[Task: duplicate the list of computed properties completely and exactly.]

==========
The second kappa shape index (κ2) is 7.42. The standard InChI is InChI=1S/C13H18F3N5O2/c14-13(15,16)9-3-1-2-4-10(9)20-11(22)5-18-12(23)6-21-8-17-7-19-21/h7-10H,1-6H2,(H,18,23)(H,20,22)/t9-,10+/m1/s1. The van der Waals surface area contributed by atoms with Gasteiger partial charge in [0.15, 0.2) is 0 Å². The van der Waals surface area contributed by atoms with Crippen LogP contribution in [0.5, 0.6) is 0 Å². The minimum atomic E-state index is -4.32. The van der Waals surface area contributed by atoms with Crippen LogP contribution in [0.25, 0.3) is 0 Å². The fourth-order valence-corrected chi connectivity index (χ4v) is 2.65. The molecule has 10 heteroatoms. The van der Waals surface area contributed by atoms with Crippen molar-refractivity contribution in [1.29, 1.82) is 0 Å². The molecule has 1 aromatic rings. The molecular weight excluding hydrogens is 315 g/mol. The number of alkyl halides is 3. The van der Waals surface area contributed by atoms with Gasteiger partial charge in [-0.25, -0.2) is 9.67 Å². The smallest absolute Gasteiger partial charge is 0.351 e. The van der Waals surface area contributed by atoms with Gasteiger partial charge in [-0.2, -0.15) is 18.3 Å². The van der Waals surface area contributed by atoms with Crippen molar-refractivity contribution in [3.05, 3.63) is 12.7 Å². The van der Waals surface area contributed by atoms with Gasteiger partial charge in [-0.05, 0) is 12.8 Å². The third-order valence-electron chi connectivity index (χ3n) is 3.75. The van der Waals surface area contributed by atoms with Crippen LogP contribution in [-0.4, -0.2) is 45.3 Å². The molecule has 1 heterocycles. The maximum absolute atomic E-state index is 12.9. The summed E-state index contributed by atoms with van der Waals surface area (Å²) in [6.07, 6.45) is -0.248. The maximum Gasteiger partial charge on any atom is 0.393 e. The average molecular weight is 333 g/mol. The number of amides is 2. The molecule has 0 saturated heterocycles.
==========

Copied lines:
The second kappa shape index (κ2) is 7.42. The standard InChI is InChI=1S/C13H18F3N5O2/c14-13(15,16)9-3-1-2-4-10(9)20-11(22)5-18-12(23)6-21-8-17-7-19-21/h7-10H,1-6H2,(H,18,23)(H,20,22)/t9-,10+/m1/s1. The van der Waals surface area contributed by atoms with Gasteiger partial charge in [0.15, 0.2) is 0 Å². The van der Waals surface area contributed by atoms with Crippen LogP contribution in [0.5, 0.6) is 0 Å². The minimum atomic E-state index is -4.32. The van der Waals surface area contributed by atoms with Crippen LogP contribution in [0.25, 0.3) is 0 Å². The fourth-order valence-corrected chi connectivity index (χ4v) is 2.65. The molecule has 10 heteroatoms. The van der Waals surface area contributed by atoms with Crippen molar-refractivity contribution in [1.29, 1.82) is 0 Å². The molecule has 1 aromatic rings. The molecular weight excluding hydrogens is 315 g/mol. The number of alkyl halides is 3. The van der Waals surface area contributed by atoms with Gasteiger partial charge in [-0.25, -0.2) is 9.67 Å². The smallest absolute Gasteiger partial charge is 0.351 e. The van der Waals surface area contributed by atoms with Gasteiger partial charge in [-0.2, -0.15) is 18.3 Å². The van der Waals surface area contributed by atoms with Crippen molar-refractivity contribution in [3.05, 3.63) is 12.7 Å². The van der Waals surface area contributed by atoms with Gasteiger partial charge in [-0.05, 0) is 12.8 Å². The third-order valence-electron chi connectivity index (χ3n) is 3.75. The van der Waals surface area contributed by atoms with Crippen LogP contribution in [-0.4, -0.2) is 45.3 Å². The molecule has 1 heterocycles. The maximum absolute atomic E-state index is 12.9. The summed E-state index contributed by atoms with van der Waals surface area (Å²) in [6.07, 6.45) is -0.248. The maximum Gasteiger partial charge on any atom is 0.393 e. The average molecular weight is 333 g/mol. The number of amides is 2. The molecule has 0 saturated heterocycles.